This was the contract, signed by us both.  Remaining friends but no more, the blushes of a late teenage crush hidden by a mop of hair.  Instead I put aside my fantasy of my cheek against hers, my lips kissing hers, my body entwined with hers, and put our friendship on a higher plane. There was no underlying hidden moral heroism driving this, it was purely the shame of not trying and never asking for her hand.  The joy of seeing her and sharing stories over drinks replaced this erotic dream of mine, one that I had subconsciously harboured since school and let blossom fully at college.  Instead I focused on the give and take of friendship. The unsaid declaration of the fact that she and I were always willing to be there for one another, at the end of a text, a phone call or in person, that it remained hanging in the air never needing to be vocalised.

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Taken by the author with a Pentax S1a camera using Lomography Lady Grey film. If reproduced elsewhere please credit as appropriate.

The Earth & Everything In It

My room, I realize, is covered in books and CD’s.  Stacks of both poke out from under my bed, bulge on shelves, take root on free patches on the floor.  I have boxes of academic books and reference texts resting below where I sleep, buried alongside those are boxes of CD’s and cassette tapes, filled with yesterday’s music and recorded jam sessions made during the proclivities of my youth.  They are, it appears, my media of choice for consuming the experiences and thoughts of being human.

To be human, as to recognize to being alive, is temporary but what a beauty that it is in itself:

‘But the stars twinkle above our heads, the sun shines, the grass grows and the earth, yes, the earth, it swallows all life and eradicates all vestige of it, spews out new life in a cascade of limb and eyes, leaves and nails, hair and tails, cheeks and fur and guts, and swallows it up again. And what we never really comprehend , or don’t want to comprehend, is that this happens outside us, that we ourselves have no part in it, that we are only that which grows and dies, as blind as the waves in the sea are blind.’

From My Struggle: Part 2. A Man In Love (2014) by Karl Ove Knausgaard.

Bodies Broke

Standing there on the twisting stairs,
legs wrapped around the banister
The cocked head leaning back,
throwing out your lonely stare.

A thousand bored nights wrapped
in your tight shawl of love and despair
Oh the pity just seeps off you, the
cold skin of a thousand frustrations.

It just makes it worse than I could care
But I still stand fixed with a potent glare.

Lips like fat potato chips, the body
dysmorphia can’t do more for you,
than I think that I thought we could
together, riding this wave of gigantic…

This wave of gigantic love that truly
fucked us up, spit and spat us out,
until we couldn’t give what was demanded
We were remanded, deported and resorted
to the horrors of the night.

The golden hair clumped in my right hand,
served as a fine reminder of a fairer time
Cast against the natural light, we dreamt
it could last always, but DSM-5 taught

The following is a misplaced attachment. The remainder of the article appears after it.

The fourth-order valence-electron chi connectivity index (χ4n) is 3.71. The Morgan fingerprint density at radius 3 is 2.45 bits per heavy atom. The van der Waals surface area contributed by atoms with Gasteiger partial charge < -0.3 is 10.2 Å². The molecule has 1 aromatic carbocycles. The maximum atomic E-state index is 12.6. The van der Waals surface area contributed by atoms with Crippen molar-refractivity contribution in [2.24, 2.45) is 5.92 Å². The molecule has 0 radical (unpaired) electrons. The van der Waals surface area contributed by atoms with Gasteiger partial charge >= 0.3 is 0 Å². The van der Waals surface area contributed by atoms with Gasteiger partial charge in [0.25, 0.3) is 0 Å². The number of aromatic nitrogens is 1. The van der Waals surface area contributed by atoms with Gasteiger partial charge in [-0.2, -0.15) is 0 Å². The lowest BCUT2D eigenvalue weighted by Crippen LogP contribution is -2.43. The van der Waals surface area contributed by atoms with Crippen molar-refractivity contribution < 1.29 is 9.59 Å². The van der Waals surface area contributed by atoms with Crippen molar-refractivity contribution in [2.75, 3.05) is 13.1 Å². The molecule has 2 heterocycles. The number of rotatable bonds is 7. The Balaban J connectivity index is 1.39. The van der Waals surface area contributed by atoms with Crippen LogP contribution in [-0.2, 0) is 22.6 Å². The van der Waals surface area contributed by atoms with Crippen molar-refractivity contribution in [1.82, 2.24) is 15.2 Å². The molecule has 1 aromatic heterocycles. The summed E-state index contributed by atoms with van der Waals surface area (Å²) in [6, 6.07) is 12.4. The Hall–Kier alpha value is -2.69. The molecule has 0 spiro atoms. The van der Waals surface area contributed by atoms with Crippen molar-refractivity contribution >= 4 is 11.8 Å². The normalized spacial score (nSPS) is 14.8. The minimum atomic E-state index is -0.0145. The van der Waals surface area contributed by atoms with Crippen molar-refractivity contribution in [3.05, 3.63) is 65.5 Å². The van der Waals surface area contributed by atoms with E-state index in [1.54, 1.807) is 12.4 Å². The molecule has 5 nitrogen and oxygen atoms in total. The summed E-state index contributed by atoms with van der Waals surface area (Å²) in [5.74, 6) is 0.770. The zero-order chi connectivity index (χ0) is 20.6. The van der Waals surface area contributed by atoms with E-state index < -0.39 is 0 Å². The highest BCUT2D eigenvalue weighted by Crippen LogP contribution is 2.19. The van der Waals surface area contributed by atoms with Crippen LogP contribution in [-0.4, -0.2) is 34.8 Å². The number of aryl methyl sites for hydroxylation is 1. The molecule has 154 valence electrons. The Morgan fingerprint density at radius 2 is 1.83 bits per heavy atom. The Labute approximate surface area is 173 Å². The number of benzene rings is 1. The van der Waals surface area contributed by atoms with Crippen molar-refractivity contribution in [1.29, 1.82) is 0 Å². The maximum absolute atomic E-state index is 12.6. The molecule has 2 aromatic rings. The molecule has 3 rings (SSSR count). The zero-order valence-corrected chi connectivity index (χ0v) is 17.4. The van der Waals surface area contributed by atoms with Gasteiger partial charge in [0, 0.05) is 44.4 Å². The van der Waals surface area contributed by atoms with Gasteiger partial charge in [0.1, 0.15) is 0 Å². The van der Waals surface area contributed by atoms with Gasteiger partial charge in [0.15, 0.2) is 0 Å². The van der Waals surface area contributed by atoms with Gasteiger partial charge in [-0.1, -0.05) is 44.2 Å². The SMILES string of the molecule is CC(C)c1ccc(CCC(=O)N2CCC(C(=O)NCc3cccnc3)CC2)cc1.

me who was really alive.

(It was you and not I)

Caged room, the small ceilings always
find us kneeling, giving way on bended knees
Our deserved regression an assigned session
despite our former air of a passion kindled,
heated to intense temperatures.

Stepping up the stairs, I can see your green eyes
that silken purple dress which makes me quiver
against the oak and how I wish I’d had a toke,
but we crashed and careened as one, bodies broke.

To Pity the Fool in Love

No-one ever expects that they will walk around a corner and find the person that will become their significant other lingering there on the street before them.  How we meet our partners, our lovers and confidantes, becomes a personal legend shared between only ourselves in truth, embellished by time and by the ebb and flow of emotion.  Love can be a hard emotion to describe, to quantify or to qualify, to articulate to each other and to one another.  That drunken and passionate kiss goodbye, the result of a haphazard opportunity presented in all of its glory, sits side by side with the memory of a slow burning romance experienced in our youths when we fumbled anew under covers soaked in teenage sweat.  Experiments of connection and of lust, of two pieces of lego mixing and matching to form one.  As time recedes the flashes of faces become a Rolodex of past conquests and imagined hurt, often sitting uncomfortably close to one another.

Lust, as a rapid fire launchpad to the past, operates on much the same lines as those random encounters experienced during the vicissitudes of youth.  In moments of relaxation you are comfortably entertaining yourself, your thoughts ensconced on a particular moment and how it would play out in your mind, perhaps how you would make the move and seal the return of the love and physical intimacy as given in your affections.

Yet still, how the mind can shock and shake the very foundations of your core!

No longer are you in the throes of doubled or singled passion, your senses are startled and your hands are instead given to fumbling lamely against the body of skin and flesh before you.  No more thought is given to reaching the apex of sexual arousal.

You are instead seeing the failures of your past mount even as you have failed to.  The chances lost of forming romantic entangles in the freshly cut grass, of bridging the gap between brief fumbles on the sofa and maintaining long-term relationships.  The thought is half formed, it ghosts across the mind but briefly as you lie there on your bed, shivering in the warm night air.

To walk around the corner of the street you inhabit, to cross the road at just the right time, to be there to answer that question and to form that connection as the eyes meet, the pupils dilate, and the lips curl into a smile.  The heart that jumps a beat and resets into a rhythm of two.  To miss those opportunities.  To wait upon a table where the food of life will never be placed.  It can be a hard thing to think about in the moment of your greatest conquest, of a solo ascent.

Soaring

Ask yourself but one question: does it matter?

Everyone around me was having this great big conversation with god, or a version of their god, but I was sat there, half reclining, half lying, looking up at the birds, the clouds and beyond those the stars, thinking does it matter?  How many other people are staring at these..